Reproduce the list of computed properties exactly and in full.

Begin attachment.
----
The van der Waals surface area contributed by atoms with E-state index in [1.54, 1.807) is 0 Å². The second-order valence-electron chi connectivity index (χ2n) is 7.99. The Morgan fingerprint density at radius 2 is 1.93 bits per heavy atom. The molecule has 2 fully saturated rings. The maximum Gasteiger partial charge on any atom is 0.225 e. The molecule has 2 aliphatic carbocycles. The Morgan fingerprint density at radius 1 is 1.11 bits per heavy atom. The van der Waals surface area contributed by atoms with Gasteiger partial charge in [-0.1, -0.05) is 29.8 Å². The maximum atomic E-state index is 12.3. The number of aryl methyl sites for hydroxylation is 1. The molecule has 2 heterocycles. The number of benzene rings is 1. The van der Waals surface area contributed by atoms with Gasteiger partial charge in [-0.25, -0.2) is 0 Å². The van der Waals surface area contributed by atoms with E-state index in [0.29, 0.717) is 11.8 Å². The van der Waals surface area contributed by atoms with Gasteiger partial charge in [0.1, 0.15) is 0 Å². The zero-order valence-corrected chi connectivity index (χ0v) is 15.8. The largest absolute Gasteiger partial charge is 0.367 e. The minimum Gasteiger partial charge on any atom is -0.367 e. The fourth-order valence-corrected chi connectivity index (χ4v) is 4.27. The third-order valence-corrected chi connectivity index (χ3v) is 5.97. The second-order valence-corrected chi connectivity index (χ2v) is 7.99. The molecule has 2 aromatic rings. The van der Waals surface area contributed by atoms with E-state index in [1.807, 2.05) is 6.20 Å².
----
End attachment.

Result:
The van der Waals surface area contributed by atoms with E-state index in [1.54, 1.807) is 0 Å². The second-order valence-electron chi connectivity index (χ2n) is 7.99. The Morgan fingerprint density at radius 2 is 1.93 bits per heavy atom. The molecule has 2 fully saturated rings. The maximum Gasteiger partial charge on any atom is 0.225 e. The molecule has 2 aliphatic carbocycles. The Morgan fingerprint density at radius 1 is 1.11 bits per heavy atom. The van der Waals surface area contributed by atoms with Gasteiger partial charge in [-0.1, -0.05) is 29.8 Å². The maximum atomic E-state index is 12.3. The number of aryl methyl sites for hydroxylation is 1. The molecule has 2 heterocycles. The number of benzene rings is 1. The van der Waals surface area contributed by atoms with Gasteiger partial charge in [-0.25, -0.2) is 0 Å². The van der Waals surface area contributed by atoms with E-state index in [0.29, 0.717) is 11.8 Å². The van der Waals surface area contributed by atoms with Gasteiger partial charge in [0.1, 0.15) is 0 Å². The zero-order valence-corrected chi connectivity index (χ0v) is 15.8. The largest absolute Gasteiger partial charge is 0.367 e. The minimum Gasteiger partial charge on any atom is -0.367 e. The fourth-order valence-corrected chi connectivity index (χ4v) is 4.27. The third-order valence-corrected chi connectivity index (χ3v) is 5.97. The second-order valence-corrected chi connectivity index (χ2v) is 7.99. The molecule has 2 aromatic rings. The van der Waals surface area contributed by atoms with E-state index in [1.807, 2.05) is 6.20 Å².